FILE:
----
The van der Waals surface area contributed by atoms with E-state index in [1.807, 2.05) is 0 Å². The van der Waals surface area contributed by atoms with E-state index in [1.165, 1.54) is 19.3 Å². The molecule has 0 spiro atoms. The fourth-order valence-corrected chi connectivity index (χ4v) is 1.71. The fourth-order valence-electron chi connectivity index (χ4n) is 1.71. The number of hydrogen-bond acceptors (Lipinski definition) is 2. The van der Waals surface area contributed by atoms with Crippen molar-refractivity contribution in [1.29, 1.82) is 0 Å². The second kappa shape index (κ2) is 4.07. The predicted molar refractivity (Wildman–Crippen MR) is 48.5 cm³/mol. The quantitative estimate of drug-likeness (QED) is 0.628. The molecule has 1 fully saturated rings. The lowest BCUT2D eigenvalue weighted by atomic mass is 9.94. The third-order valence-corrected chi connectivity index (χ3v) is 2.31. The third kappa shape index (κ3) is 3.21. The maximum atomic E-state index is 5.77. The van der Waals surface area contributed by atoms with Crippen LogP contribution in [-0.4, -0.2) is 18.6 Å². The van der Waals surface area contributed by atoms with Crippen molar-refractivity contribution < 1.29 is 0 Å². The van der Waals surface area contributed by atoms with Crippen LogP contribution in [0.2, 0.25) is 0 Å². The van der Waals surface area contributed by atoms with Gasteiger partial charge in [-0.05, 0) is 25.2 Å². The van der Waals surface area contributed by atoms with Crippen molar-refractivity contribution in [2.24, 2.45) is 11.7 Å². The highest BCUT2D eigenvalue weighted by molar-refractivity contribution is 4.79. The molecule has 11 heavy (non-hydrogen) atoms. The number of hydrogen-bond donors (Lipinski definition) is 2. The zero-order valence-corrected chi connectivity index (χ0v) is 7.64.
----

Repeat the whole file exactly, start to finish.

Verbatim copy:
The van der Waals surface area contributed by atoms with E-state index in [1.807, 2.05) is 0 Å². The van der Waals surface area contributed by atoms with E-state index in [1.165, 1.54) is 19.3 Å². The molecule has 0 spiro atoms. The fourth-order valence-corrected chi connectivity index (χ4v) is 1.71. The fourth-order valence-electron chi connectivity index (χ4n) is 1.71. The number of hydrogen-bond acceptors (Lipinski definition) is 2. The van der Waals surface area contributed by atoms with Crippen molar-refractivity contribution in [1.29, 1.82) is 0 Å². The second kappa shape index (κ2) is 4.07. The predicted molar refractivity (Wildman–Crippen MR) is 48.5 cm³/mol. The quantitative estimate of drug-likeness (QED) is 0.628. The molecule has 1 fully saturated rings. The lowest BCUT2D eigenvalue weighted by atomic mass is 9.94. The third-order valence-corrected chi connectivity index (χ3v) is 2.31. The third kappa shape index (κ3) is 3.21. The maximum atomic E-state index is 5.77. The van der Waals surface area contributed by atoms with Crippen LogP contribution in [-0.4, -0.2) is 18.6 Å². The van der Waals surface area contributed by atoms with Crippen molar-refractivity contribution < 1.29 is 0 Å². The van der Waals surface area contributed by atoms with Crippen LogP contribution in [0.2, 0.25) is 0 Å². The van der Waals surface area contributed by atoms with Gasteiger partial charge in [-0.05, 0) is 25.2 Å². The van der Waals surface area contributed by atoms with Crippen molar-refractivity contribution in [2.24, 2.45) is 11.7 Å². The highest BCUT2D eigenvalue weighted by molar-refractivity contribution is 4.79. The molecule has 11 heavy (non-hydrogen) atoms. The number of hydrogen-bond donors (Lipinski definition) is 2. The zero-order valence-corrected chi connectivity index (χ0v) is 7.64.